Summer lovin’: Tips for creating and rolling out a seasonal PR strategy

by | May 30, 2023 | Public Relations

With summer just around the corner, it’s time to start switching up your campaigns for a successful seasonal payoff. Whether you engage in a themed social strategy or start rolling out seasonal offers for your loyal customers, using the warm weather to your advantage could see your business jumping ahead of its competitors.

Did you know that 49 percent of online consumers say that they are more likely to shop with a business that promises seasonal offers? Whether these are half-priced swimsuits during the run-up to summer or a Black Friday discount on the countdown to Christmas. Companies that delve into seasonal marketing often see higher levels of engagement during high-shopping periods and a whopping revenue payoff in their fourth quarter. 

The question is, how do you create a seasonal campaign? The e-commerce industry has never been so competitive, meaning that your PR strategy must be on point in 2023. If you want to boost your brand awareness during seasonal highs, stick with us as we teach you how to create a seasonal PR strategy that sticks.

PR strategy in review

If you’re new to the world of public relations, let’s head back to the basics. In order for a business to perform well in a competitive climate, marketers must find ways to make it stand out amongst industry niche competitors.

Summer lovin': Tips for creating and rolling out a seasonal PR strategy

(Image Source: Question pro)

This is where PR steps in. The key here is to take your brand values, selling points and existing messaging and find a way to market these factors to your target audience. This could be in the form of a promotional social campaign, online store creation, email outreach or media placement. There are plenty of mediums in which a company can spread a message, but success comes with picking the right platform for your demographic. 

For example, a younger, digital native consumer group is the perfect target for a social campaign on platforms such as TikTok and Instagram. Whereas an older generation is much more likely to respond to an email campaign that directly links them to your site.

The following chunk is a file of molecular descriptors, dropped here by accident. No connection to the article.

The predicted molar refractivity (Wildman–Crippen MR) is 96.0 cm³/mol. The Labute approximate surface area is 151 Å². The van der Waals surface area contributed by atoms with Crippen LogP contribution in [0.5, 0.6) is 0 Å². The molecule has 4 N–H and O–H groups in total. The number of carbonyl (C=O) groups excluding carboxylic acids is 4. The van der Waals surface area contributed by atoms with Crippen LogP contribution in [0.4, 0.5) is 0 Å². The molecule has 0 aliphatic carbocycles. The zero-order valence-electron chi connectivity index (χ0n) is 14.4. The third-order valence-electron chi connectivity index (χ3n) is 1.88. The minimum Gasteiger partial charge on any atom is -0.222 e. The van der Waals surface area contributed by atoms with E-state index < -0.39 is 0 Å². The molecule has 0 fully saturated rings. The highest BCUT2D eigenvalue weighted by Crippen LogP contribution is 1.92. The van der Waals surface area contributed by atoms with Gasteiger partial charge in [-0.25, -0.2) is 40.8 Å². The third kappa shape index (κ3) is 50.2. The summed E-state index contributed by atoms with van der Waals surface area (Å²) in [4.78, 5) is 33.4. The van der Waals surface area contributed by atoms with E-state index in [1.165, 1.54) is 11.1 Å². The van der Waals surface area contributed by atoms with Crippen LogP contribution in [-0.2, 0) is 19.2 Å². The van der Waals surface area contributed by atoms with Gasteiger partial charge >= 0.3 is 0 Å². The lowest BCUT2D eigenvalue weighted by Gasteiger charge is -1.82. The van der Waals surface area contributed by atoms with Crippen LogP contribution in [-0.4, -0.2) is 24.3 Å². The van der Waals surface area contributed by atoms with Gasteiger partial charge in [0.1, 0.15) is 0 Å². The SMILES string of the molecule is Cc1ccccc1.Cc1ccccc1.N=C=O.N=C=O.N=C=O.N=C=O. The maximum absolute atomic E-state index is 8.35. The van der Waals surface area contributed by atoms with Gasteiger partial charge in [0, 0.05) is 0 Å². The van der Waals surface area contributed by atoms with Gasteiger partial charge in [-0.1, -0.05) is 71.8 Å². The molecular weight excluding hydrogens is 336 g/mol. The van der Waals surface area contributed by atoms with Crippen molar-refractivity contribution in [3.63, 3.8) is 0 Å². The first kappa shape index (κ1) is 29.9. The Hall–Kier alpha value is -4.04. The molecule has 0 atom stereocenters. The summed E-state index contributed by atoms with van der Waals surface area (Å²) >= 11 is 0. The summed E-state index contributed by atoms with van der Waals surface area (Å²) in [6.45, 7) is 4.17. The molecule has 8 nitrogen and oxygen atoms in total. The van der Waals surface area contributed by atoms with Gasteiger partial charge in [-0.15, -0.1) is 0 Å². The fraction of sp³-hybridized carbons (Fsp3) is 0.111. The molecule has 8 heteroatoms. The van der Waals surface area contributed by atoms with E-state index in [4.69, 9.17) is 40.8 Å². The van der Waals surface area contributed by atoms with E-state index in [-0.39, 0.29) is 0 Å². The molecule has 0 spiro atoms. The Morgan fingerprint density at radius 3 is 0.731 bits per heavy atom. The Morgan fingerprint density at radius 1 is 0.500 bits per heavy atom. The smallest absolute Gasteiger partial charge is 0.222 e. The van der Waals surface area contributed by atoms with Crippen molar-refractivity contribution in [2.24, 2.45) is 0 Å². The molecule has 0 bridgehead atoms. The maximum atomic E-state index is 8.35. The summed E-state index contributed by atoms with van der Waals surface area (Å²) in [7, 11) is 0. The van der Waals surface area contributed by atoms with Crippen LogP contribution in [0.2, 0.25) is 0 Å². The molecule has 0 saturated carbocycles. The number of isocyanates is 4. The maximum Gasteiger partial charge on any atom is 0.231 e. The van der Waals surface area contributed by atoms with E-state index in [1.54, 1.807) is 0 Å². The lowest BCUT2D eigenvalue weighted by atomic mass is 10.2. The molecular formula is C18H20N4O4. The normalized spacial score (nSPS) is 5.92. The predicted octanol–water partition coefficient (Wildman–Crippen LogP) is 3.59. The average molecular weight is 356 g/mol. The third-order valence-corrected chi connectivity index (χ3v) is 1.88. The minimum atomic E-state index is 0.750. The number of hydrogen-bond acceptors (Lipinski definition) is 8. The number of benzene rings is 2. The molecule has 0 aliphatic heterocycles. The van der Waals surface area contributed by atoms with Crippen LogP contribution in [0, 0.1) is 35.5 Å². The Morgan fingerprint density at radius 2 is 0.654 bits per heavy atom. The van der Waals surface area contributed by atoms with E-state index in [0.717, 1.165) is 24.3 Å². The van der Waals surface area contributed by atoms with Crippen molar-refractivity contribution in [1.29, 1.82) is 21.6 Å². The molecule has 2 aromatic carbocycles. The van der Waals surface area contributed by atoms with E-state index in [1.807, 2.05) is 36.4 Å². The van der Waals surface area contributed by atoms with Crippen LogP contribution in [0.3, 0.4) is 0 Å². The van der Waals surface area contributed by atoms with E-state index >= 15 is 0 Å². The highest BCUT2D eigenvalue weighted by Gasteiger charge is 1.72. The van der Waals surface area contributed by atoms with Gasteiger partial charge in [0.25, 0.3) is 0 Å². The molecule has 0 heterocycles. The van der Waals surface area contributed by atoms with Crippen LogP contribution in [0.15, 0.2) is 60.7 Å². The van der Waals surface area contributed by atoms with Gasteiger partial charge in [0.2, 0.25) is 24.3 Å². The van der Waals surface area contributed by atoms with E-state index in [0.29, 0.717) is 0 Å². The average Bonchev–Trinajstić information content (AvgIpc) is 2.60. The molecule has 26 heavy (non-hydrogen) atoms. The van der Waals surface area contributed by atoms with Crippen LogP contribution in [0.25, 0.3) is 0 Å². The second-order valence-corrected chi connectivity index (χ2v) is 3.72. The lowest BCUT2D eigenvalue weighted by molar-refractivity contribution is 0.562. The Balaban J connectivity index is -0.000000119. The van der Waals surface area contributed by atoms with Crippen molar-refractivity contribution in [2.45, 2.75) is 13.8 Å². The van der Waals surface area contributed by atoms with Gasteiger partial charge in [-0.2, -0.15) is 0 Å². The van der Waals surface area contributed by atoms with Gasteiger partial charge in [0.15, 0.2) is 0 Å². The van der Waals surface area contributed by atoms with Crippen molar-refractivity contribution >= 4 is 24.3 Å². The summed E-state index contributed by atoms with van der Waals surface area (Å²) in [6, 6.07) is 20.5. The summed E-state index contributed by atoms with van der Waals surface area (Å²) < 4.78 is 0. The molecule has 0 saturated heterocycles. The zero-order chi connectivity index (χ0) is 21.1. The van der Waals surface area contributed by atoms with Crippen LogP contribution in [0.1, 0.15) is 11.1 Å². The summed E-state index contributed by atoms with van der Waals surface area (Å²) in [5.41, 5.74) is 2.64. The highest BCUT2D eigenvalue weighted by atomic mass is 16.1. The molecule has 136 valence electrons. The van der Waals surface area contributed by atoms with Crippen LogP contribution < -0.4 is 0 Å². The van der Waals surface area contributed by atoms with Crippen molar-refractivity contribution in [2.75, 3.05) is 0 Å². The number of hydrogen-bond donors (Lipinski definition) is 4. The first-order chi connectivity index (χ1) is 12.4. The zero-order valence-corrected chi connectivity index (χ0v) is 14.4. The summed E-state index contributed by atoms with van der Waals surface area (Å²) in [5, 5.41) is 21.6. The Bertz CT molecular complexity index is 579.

A well-thought-out strategy could be the key to sales success. Making mileage in your branding by creating innovative campaigns can be time-consuming, but certainly worth the effort if you want to rise up amongst the rankings. 

Some of the advantages of a successful PR campaign include:

  • Spreading the word: The more you put your brand in the limelight, the greater awareness your consumers will have of your values and selling points.
  • Fostering trust: A PR campaign should highlight a brand’s credibility within the industry. Taking time to create content across multiple platforms, as well as being mentioned within other popular mediums, can build trust amongst your targets.
  • Audience targeting: If you know your audience well, your campaigns will be tailored to their needs and gratifications. This will encourage more brand engagement and could send more traffic to your site.

Is it time to get seasonal with your strategy?

A recent study by Statista found that during Valentine’s Day season alone in the US, over $244 million was spent on seasonal chocolate in response to holiday PR campaigns. 

Any brand can adopt a seasonal PR strategy. The key here is to use each seasonal holiday to your own brand-specific advantage. For example, a local pharmacy may not see success in selling seasonal snowglobes, but during the festive season, a promotional campaign and a seasonal offer on cold and flu medicine could quickly score a hefty return.

Seasonal marketing is about using a limited space of time to create a campaign that has viral potential. Every brand giant engages in seasonal marketing, so it’s up to you to think outside of the box and target your specific niche.

From summer swimsuit social strategies to Christmas campaigning, here are the key steps to embrace when crafting your own seasonal marketing plan.

Time matters

Seasonal periods fly out as quickly as they come in, meaning that your seasonal campaign is on a time limit. With an allotted time frame to perform, the key here is to start early and go long with your strategy.